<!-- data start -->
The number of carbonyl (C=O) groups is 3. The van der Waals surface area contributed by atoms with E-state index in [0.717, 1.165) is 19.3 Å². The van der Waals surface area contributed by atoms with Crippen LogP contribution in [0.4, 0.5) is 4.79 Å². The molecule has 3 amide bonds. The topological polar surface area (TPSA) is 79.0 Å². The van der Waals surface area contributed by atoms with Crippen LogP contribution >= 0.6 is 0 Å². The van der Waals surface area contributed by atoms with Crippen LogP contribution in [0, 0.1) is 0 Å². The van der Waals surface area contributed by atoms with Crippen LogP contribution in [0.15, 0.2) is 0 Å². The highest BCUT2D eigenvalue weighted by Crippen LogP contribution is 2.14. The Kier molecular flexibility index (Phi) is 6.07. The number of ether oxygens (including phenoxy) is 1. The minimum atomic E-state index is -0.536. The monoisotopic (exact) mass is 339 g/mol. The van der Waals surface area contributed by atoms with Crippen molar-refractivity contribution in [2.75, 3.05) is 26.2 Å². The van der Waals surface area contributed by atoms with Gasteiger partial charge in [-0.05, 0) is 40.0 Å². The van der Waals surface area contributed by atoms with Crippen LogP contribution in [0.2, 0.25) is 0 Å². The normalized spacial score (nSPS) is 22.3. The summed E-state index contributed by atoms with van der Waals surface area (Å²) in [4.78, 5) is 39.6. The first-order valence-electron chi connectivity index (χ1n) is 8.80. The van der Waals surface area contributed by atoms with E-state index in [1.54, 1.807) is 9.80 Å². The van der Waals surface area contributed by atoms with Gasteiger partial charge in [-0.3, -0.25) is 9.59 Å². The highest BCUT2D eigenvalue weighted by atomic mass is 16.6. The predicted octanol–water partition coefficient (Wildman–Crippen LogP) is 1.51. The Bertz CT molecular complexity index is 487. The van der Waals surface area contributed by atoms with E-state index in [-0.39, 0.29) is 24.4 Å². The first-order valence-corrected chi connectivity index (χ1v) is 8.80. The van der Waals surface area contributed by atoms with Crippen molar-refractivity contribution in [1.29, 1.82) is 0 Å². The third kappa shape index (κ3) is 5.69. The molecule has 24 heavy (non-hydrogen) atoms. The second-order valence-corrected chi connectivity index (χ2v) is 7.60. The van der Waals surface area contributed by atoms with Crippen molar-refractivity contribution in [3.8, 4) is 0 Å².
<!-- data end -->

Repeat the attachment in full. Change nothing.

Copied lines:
The number of carbonyl (C=O) groups is 3. The van der Waals surface area contributed by atoms with E-state index in [0.717, 1.165) is 19.3 Å². The van der Waals surface area contributed by atoms with Crippen LogP contribution in [0.4, 0.5) is 4.79 Å². The molecule has 3 amide bonds. The topological polar surface area (TPSA) is 79.0 Å². The van der Waals surface area contributed by atoms with Crippen LogP contribution >= 0.6 is 0 Å². The van der Waals surface area contributed by atoms with Crippen LogP contribution in [0, 0.1) is 0 Å². The van der Waals surface area contributed by atoms with Crippen LogP contribution in [0.15, 0.2) is 0 Å². The highest BCUT2D eigenvalue weighted by Crippen LogP contribution is 2.14. The Kier molecular flexibility index (Phi) is 6.07. The number of ether oxygens (including phenoxy) is 1. The minimum atomic E-state index is -0.536. The monoisotopic (exact) mass is 339 g/mol. The van der Waals surface area contributed by atoms with Crippen molar-refractivity contribution in [2.75, 3.05) is 26.2 Å². The van der Waals surface area contributed by atoms with Gasteiger partial charge in [-0.05, 0) is 40.0 Å². The van der Waals surface area contributed by atoms with Crippen LogP contribution in [0.2, 0.25) is 0 Å². The normalized spacial score (nSPS) is 22.3. The summed E-state index contributed by atoms with van der Waals surface area (Å²) in [4.78, 5) is 39.6. The first-order valence-electron chi connectivity index (χ1n) is 8.80. The van der Waals surface area contributed by atoms with E-state index in [1.54, 1.807) is 9.80 Å². The van der Waals surface area contributed by atoms with Gasteiger partial charge in [-0.3, -0.25) is 9.59 Å². The highest BCUT2D eigenvalue weighted by atomic mass is 16.6. The predicted octanol–water partition coefficient (Wildman–Crippen LogP) is 1.51. The Bertz CT molecular complexity index is 487. The van der Waals surface area contributed by atoms with E-state index in [-0.39, 0.29) is 24.4 Å². The first-order valence-corrected chi connectivity index (χ1v) is 8.80. The van der Waals surface area contributed by atoms with Crippen molar-refractivity contribution in [1.29, 1.82) is 0 Å². The third kappa shape index (κ3) is 5.69. The molecule has 24 heavy (non-hydrogen) atoms. The second-order valence-corrected chi connectivity index (χ2v) is 7.60. The van der Waals surface area contributed by atoms with Crippen molar-refractivity contribution in [3.8, 4) is 0 Å².